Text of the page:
1. Peel shrimp, leaving on tails, and devein. Put in plastic bag and set in bowl. Stir remaining ingredients. Pour over shrimp and close bag tightly. Squeeze gently to coat shrimp. Refrigerate for 30 minutes.

2. Remove shrimp, reserving marinade. Cook shrimp on greased grill over medium-hot coals or at medium heat until opaque, brushing over with marinade for 2 minutes on each side until pink and firm to touch.



You can’t say goodbye to summer without some watermelon. This refreshing, all-American fruit contains vitamins A and C, and recent research has shown it contains as much lycopene as tomatoes, if not more.

  • 6 cups of watermelon
  • ½ cup of finely chopped fresh mint
  • 5 ounces to 6 ounces of feta cheese
  • Fresh ground black pepper to taste
  • Fresh lime juice

Serves 6.

1. Chop watermelon into cubes, approximately 1-in. squares.

2. Place in a large mixing bowl and squeeze in the juice from half of a lime. Add fresh ground black pepper to taste.

3. Rinse mint sprigs, remove the leaves from the stem and finely chop the leaves.

4. Toss the mint, lime juice and pepper with the watermelon.

5. Transfer from the mixing bowl to a serving platter where the watermelon can spread out a little.

6. Crumble feta over the melon evenly and serve.



The key to any successful guacamole recipe is having good, perfectly ripened avocados. Make sure they’re almost black and soft enough that you can feel them give a little when you apply pressure to them. Avocados contain vitamin K, dietary fiber, potassium, folic acid and vitamins B6 and C. They’re a good, healthy source of fat for your diet and have the nutrients that can contribute to a good complexion too. (More on that here.)

  • 3 avocados (we prefer Hass avocados)
  • 2 tomatoes
  • 1 tablespoon of cilantro
  • ½ teaspoon cumin
  • 1 or 2 limes, juiced
  • ½ teaspoon of salt
  • Optional: Onions

Makes 4 servings.

1. Cut the avocados in half and remove the pits. Proceed to scoop the insides of the avocado into a large bowl. Use a masher to mash up the avocados to reach the consistency you desire.

2. Dice or chop the tomatoes into small pieces. (Precise size depends on your preference for more- or less-chunky guac.) Add tomatoes to the bowl.

3. Cut or rip up the cilantro leaves and sprinkle them into the bowl.

4. Cut the lime in half, and squeeze the juice into the bowl. Be careful to avoid pits. The amount of lime(s) you use is by taste, so be sure to try the concoction after every half of lime that you squeeze in.

5. Stir in the cumin.

6. Add salt to taste.

(Optional: If you like the flavor profile of onions, you can dice some up and throw those into the mix, too. We recommend red onions.)



Bring on the veggies! This couscous is the perfect healthy substitution for high-calorie, high-fat potato salad. Couscous provides thiamine and niacin, as well as selenium. For an even healthier twist, use quinoa instead of couscous; quinoa contains more vitamins and minerals. Zucchini is a great source of dietary fiber; vitamins A, C and K; folate; and potassium.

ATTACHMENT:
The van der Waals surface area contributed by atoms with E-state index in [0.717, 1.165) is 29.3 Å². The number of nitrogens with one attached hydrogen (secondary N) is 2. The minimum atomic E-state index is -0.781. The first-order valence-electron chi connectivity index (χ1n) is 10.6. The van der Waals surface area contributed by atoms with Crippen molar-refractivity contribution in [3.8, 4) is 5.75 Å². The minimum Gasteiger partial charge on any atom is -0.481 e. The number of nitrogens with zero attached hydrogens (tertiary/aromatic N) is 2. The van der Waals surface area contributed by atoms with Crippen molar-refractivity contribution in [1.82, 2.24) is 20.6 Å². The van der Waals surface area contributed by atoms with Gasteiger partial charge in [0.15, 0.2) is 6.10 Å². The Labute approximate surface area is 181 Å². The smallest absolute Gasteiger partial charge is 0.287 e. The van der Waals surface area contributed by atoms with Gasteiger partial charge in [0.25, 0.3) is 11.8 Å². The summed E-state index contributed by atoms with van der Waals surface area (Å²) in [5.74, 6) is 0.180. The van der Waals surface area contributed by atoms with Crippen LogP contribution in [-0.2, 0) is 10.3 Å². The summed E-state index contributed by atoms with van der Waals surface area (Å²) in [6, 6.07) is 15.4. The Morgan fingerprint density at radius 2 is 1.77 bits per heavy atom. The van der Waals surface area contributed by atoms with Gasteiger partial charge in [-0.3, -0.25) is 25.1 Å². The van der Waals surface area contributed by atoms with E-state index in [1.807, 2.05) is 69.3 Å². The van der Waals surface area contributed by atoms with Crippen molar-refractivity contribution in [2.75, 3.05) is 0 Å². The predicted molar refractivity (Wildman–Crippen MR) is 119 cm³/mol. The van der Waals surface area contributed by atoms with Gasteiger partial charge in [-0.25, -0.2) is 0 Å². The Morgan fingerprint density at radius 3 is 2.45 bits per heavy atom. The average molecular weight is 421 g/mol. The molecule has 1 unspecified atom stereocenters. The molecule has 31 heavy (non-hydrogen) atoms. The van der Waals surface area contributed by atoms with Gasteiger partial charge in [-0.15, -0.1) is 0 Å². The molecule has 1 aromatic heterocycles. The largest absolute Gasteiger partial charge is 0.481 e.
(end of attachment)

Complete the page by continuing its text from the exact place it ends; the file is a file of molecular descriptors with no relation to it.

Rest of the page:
• 2 cups of Israeli-style or pearl couscous
  • 2 medium zucchini, sliced into ½-inch rounds
  • 1 medium shallot, finely diced
  • 1 large tomato, finely diced
  • ½ cup of arugula, roughly chopped or teared
  • 1 tablespoon of olive oil

Spices to taste:

  • Salt
  • Pepper
  • Dried oregano
  • Dried basil

Makes about 4 to 6 servings.

1. Follow the cooking instructions for couscous. Generally, the ratio is 2 cups of water to 1 cup of couscous. Add water — you can substitute chicken or vegetable stock for added flavor — to couscous and bring to a boil. Lower heat, cover and simmer couscous for about 10 to 15 minutes (until liquid is evaporated).

2. Meanwhile, in a medium sauté pan, add oil — you may need a bit more or less than 1 tablespoon, depending on your cookware — and sauté shallots on low to medium heat until they become translucent (about 5 to 7 minutes).

3. Next, add the zucchini and cook for about 10 minutes until they become tender but still crunchy.

4. When zucchini is close to desired texture, add the tomatoes and arugula and cook for another 2 to 3 minutes.

5. Stir in couscous and season with salt, pepper, oregano and basil to taste. Fresh herbs also can be used, but in moderation because the arugula flavor is very strong.

6. Couscous can be served warm or cold.



Don’t forget the green in your Labor Day menu! Stay as cool as a cucumber this weekend with this refreshing cucumber salad. Besides being tasty, cukes are a great source of vitamins A, C and K, potassium and magnesium. Save some extra cucumbers if you want to make your own cucumber juice for our Gin Gin cocktail!

  • 5 or 6 medium to large cucumbers
  • ½ to 1 Vidalia or white onion, thinly sliced
  • 1½ cups of sugar
  • 1 cup of water
  • 3 cups of white vinegar
  • ½ teaspoon of white pepper
  • 2 tablespoons of salt
  • Optional: ½ teaspoon of dried dill weed. (Fresh is better, but you’ll need more for that.)

Note: It’s helpful if you have a mandoline slicer to cut the cucumbers.

1. Mix together sugar, water, white vinegar, white pepper and salt in a large mixing bowl.

2. Add cucumbers and onion.

3. Refrigerate.